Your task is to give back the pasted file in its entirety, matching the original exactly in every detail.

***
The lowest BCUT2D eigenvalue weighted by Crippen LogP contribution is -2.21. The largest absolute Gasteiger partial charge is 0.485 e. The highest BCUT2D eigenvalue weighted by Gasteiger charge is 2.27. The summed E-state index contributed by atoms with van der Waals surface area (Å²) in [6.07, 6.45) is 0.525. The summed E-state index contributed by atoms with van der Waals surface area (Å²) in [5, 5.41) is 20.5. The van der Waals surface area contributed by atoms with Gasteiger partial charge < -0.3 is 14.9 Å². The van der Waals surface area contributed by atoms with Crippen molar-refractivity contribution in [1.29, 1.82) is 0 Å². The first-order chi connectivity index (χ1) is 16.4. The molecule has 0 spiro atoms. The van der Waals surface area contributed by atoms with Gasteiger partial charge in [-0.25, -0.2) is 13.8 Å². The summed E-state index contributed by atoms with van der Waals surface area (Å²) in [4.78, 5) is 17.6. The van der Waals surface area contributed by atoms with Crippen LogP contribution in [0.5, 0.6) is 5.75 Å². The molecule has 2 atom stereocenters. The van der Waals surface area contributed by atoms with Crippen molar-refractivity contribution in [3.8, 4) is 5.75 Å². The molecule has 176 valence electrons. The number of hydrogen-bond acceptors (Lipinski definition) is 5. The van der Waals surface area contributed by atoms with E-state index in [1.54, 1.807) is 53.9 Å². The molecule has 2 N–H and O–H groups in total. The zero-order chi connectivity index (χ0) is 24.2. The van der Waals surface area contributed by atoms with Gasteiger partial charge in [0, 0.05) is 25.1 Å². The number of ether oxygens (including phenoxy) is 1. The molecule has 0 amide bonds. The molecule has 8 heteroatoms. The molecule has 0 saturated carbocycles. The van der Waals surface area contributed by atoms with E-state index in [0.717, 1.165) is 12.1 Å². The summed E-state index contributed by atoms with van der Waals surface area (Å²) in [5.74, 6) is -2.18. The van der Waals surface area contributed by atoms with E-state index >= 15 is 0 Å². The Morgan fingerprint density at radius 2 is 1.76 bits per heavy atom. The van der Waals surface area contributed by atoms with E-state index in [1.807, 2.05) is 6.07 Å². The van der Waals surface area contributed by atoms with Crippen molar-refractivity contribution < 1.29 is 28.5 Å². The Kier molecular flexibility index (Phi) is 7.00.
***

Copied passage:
The lowest BCUT2D eigenvalue weighted by Crippen LogP contribution is -2.21. The largest absolute Gasteiger partial charge is 0.485 e. The highest BCUT2D eigenvalue weighted by Gasteiger charge is 2.27. The summed E-state index contributed by atoms with van der Waals surface area (Å²) in [6.07, 6.45) is 0.525. The summed E-state index contributed by atoms with van der Waals surface area (Å²) in [5, 5.41) is 20.5. The van der Waals surface area contributed by atoms with Gasteiger partial charge < -0.3 is 14.9 Å². The van der Waals surface area contributed by atoms with Crippen molar-refractivity contribution in [1.29, 1.82) is 0 Å². The first-order chi connectivity index (χ1) is 16.4. The molecule has 0 spiro atoms. The van der Waals surface area contributed by atoms with Gasteiger partial charge in [-0.25, -0.2) is 13.8 Å². The summed E-state index contributed by atoms with van der Waals surface area (Å²) in [4.78, 5) is 17.6. The van der Waals surface area contributed by atoms with Crippen LogP contribution in [0.5, 0.6) is 5.75 Å². The molecule has 2 atom stereocenters. The van der Waals surface area contributed by atoms with Crippen molar-refractivity contribution in [3.8, 4) is 5.75 Å². The molecule has 176 valence electrons. The number of hydrogen-bond acceptors (Lipinski definition) is 5. The van der Waals surface area contributed by atoms with E-state index in [1.54, 1.807) is 53.9 Å². The molecule has 2 N–H and O–H groups in total. The zero-order chi connectivity index (χ0) is 24.2. The van der Waals surface area contributed by atoms with Gasteiger partial charge in [0, 0.05) is 25.1 Å². The number of ether oxygens (including phenoxy) is 1. The molecule has 0 amide bonds. The molecule has 8 heteroatoms. The molecule has 0 saturated carbocycles. The van der Waals surface area contributed by atoms with E-state index in [0.717, 1.165) is 12.1 Å². The summed E-state index contributed by atoms with van der Waals surface area (Å²) in [5.74, 6) is -2.18. The van der Waals surface area contributed by atoms with E-state index >= 15 is 0 Å². The Morgan fingerprint density at radius 2 is 1.76 bits per heavy atom. The van der Waals surface area contributed by atoms with E-state index in [1.807, 2.05) is 6.07 Å². The van der Waals surface area contributed by atoms with Crippen molar-refractivity contribution < 1.29 is 28.5 Å². The Kier molecular flexibility index (Phi) is 7.00.